The last time I saw Supergrass was a quarter of a century ago.
Can you give me a moment while I wipe the tears from my eyes?
It is strange to think that I was just twenty-two years old. That probably means that Supergrass were about, well, twelve? Thirteen maybe? Who knows.
My memories of that gig are that it was one ballroom blitz of a pop ‘n’ roll bopper after another. “I Should Coco” had only just been released and I am fairly confident that they played everything on that album…but that means that none of the following songs were in the set; “Going Out”, “Richard III”, “Sun Hits the Sky”, “Cheapskate”, “Late in the Day”, “Pumping on Your Stereo”, “Moving”, “Mary”, “Grace”, “Seen the Light”, “Rush Hour Soul”, “Kiss of Life”, “St Petersburg”, “Low C” or “Diamond Hoo Ha Man”…and that is just the singles.
Wild is the wind that blows outside of the famous Barrowlands. Storm something-or-other is battering Glasgow as we wait patiently in the line. Before we get inside a steward walks the line and informs us; “Cash only inside folks. No cash, no booze. No booze, no party”. Welcome to Glasgow.
People talk about the best venues for live music but anyone who has ever attended a gig in Glasgow knows that there is no better place for in the country and there is no better place in the city than the Barrowland Ballroom. The sprung floor, the climb to the main hall, the ghosts of everyone who ever mattered in music history ever stalking the corridors…it is the place.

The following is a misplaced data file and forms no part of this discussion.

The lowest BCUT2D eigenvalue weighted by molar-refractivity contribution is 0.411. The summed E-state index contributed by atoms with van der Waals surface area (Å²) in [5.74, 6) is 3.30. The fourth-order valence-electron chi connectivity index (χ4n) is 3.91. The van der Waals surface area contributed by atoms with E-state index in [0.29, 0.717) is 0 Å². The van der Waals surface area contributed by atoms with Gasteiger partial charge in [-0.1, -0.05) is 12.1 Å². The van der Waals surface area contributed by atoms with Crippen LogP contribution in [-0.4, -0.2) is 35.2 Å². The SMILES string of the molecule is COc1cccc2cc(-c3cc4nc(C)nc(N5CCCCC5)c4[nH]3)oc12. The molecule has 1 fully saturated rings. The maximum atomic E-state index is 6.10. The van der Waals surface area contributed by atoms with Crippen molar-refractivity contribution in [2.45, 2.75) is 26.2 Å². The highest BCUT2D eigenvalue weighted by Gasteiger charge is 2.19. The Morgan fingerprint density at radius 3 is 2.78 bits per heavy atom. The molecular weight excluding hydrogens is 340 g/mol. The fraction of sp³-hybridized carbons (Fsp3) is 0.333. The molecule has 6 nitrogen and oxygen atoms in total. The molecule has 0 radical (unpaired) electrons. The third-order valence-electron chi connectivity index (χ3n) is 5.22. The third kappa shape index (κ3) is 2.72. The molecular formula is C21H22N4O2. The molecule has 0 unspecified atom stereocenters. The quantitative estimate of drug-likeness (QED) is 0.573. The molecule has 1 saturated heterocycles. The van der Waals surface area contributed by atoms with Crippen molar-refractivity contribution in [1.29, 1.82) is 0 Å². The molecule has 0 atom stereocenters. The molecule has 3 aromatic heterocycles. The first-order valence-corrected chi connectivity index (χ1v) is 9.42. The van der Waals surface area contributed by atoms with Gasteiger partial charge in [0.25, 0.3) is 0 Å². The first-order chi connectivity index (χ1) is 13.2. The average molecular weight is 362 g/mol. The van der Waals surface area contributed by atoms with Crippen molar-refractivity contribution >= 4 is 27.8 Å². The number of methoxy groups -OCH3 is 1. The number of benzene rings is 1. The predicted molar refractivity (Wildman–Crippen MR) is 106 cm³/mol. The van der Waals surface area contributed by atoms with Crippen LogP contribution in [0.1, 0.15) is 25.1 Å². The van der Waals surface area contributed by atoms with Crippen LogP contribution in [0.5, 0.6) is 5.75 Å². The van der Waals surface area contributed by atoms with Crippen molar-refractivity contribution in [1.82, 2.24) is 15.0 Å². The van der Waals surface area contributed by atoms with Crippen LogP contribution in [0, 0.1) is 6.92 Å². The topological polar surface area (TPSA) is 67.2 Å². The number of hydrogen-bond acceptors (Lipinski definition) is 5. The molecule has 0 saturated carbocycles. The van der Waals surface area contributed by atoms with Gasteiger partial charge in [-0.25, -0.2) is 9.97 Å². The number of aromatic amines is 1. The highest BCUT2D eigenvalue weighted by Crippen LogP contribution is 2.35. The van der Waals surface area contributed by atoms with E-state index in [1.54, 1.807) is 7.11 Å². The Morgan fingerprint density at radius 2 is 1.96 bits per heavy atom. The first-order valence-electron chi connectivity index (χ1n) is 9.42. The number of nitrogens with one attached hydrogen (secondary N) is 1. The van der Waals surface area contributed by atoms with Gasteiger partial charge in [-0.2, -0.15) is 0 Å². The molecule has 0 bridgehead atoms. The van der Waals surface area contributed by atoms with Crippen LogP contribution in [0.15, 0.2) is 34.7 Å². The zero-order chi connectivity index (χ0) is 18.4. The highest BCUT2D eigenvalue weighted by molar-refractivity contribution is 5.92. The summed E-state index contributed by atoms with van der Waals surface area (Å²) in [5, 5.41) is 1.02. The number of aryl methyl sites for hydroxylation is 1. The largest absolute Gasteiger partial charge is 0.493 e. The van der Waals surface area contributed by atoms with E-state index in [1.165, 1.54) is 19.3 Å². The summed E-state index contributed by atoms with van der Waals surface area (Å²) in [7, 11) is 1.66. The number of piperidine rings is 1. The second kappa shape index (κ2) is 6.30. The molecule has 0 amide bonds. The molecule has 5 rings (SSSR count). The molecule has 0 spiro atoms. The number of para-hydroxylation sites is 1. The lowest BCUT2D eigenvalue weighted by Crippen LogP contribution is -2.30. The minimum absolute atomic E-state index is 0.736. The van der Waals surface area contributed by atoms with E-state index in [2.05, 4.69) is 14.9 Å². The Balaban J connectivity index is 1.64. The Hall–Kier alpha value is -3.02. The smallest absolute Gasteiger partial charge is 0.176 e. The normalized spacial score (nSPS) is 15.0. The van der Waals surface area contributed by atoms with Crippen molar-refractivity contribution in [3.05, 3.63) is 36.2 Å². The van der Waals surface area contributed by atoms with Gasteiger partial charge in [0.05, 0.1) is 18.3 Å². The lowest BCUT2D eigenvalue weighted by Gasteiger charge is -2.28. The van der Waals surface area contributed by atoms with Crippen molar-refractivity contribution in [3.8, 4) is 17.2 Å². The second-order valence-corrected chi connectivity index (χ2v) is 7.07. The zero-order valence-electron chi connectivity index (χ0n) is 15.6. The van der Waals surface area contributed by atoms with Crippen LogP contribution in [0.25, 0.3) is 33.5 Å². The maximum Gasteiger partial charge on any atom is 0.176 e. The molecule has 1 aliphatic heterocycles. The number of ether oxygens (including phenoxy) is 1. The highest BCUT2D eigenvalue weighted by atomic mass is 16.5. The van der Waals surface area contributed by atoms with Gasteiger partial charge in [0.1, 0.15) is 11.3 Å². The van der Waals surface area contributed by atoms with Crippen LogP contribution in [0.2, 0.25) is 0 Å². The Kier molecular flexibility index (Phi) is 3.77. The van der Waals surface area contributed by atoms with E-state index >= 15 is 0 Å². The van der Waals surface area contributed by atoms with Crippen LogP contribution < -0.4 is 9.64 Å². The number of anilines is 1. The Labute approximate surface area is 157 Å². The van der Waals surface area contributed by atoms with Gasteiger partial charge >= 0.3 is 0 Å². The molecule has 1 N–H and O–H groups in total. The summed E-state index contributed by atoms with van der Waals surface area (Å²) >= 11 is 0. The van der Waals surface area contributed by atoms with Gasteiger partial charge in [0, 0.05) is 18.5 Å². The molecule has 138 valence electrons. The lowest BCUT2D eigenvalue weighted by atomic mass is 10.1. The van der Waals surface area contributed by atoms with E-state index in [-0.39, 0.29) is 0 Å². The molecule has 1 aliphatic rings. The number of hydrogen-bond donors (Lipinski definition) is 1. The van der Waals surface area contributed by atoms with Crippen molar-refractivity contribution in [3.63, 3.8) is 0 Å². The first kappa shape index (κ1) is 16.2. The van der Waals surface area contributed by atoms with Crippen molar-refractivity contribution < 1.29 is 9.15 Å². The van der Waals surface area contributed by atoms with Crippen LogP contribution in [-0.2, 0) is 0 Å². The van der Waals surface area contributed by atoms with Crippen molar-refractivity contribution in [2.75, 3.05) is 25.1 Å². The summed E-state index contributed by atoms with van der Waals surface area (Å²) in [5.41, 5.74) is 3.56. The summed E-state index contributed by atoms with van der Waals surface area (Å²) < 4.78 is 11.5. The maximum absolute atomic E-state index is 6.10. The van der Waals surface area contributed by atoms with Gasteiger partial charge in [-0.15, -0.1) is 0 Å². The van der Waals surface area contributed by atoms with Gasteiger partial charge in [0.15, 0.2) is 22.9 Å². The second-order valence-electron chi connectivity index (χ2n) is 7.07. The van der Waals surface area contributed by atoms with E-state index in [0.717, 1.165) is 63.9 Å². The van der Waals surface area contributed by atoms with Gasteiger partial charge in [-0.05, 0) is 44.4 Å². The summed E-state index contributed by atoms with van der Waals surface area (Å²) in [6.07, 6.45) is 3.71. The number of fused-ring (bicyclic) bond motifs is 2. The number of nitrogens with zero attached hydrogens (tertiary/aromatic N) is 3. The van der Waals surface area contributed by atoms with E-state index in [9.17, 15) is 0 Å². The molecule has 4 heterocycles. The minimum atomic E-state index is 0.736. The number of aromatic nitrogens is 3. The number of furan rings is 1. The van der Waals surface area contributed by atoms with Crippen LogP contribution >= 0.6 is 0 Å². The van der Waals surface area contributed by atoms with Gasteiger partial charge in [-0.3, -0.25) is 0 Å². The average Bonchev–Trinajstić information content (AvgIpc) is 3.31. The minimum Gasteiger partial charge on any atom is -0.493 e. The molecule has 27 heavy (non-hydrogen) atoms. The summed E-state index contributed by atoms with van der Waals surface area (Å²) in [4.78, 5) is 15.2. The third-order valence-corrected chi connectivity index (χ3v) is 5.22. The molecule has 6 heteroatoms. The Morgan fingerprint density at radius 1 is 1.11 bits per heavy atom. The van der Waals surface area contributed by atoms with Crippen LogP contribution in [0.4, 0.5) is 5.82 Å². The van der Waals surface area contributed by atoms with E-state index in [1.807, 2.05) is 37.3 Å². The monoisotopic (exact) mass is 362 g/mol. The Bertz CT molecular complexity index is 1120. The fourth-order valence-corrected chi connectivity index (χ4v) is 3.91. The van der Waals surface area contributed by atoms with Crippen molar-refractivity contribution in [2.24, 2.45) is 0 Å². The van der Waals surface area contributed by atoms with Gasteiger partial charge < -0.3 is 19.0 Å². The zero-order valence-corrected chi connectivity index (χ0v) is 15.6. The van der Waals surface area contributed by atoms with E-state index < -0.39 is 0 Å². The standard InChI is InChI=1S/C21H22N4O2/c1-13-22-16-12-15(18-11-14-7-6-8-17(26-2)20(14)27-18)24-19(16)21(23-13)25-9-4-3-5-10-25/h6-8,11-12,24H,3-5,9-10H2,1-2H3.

There can be no better crowd than a Glasgow crowd either.
I know, I know.
Everyone, everywhere thinks there city is the best for these things.
But I’m not from Glasgow.
I’m from Edinburgh.
And let me tell you, there is no love lost between the denizens of either city so for me to afford such warmth and praise to my Weegie neighbours is a rare thing…the highest praise imaginable.
I’ve never seen a Glasgow crowd do the famous Edinburgh horse-shoe…where nobody dares enter the space directly in front of the stage…or be anything other than giddily rowdy from the first note to the last.
When you add into that fevered atmosphere a band like Supergrass who have more hit records than Spotify and more big tunes than the entire “Now…” back catalogue then you know that something special is going to unfold.
But nothing unfolds here.
What actually happens is that the ‘Grass hit the stage, fling back the covers and within two and a half minutes have reminded everyone that, really, they were, and probably remain, one of the greatest bands to emerge from Britain during the nineties and that they still remain one of the great live acts. It doesn’t matter that Gaz forgets the lyrics at one point…an error he puts down to his “addled brain” before clarifying with “…drug addled” because, frankly, nobody cares. We want to be free, we want to have a good time, we want to be hit in the face with the sort of dizzy pop thrills that make us lose ourselves, forget the humdrum mundanity of our existence and party like it’s 1995.
Supergrass are happy to oblige.
What remains to be seen is if this marks the genuine return of the diamond hoo-ha men, if this tour will convince them that the love we gave then has never diminished, indeed it seems to have grown and intensified. That love should really be rewarded with another Supergrass album…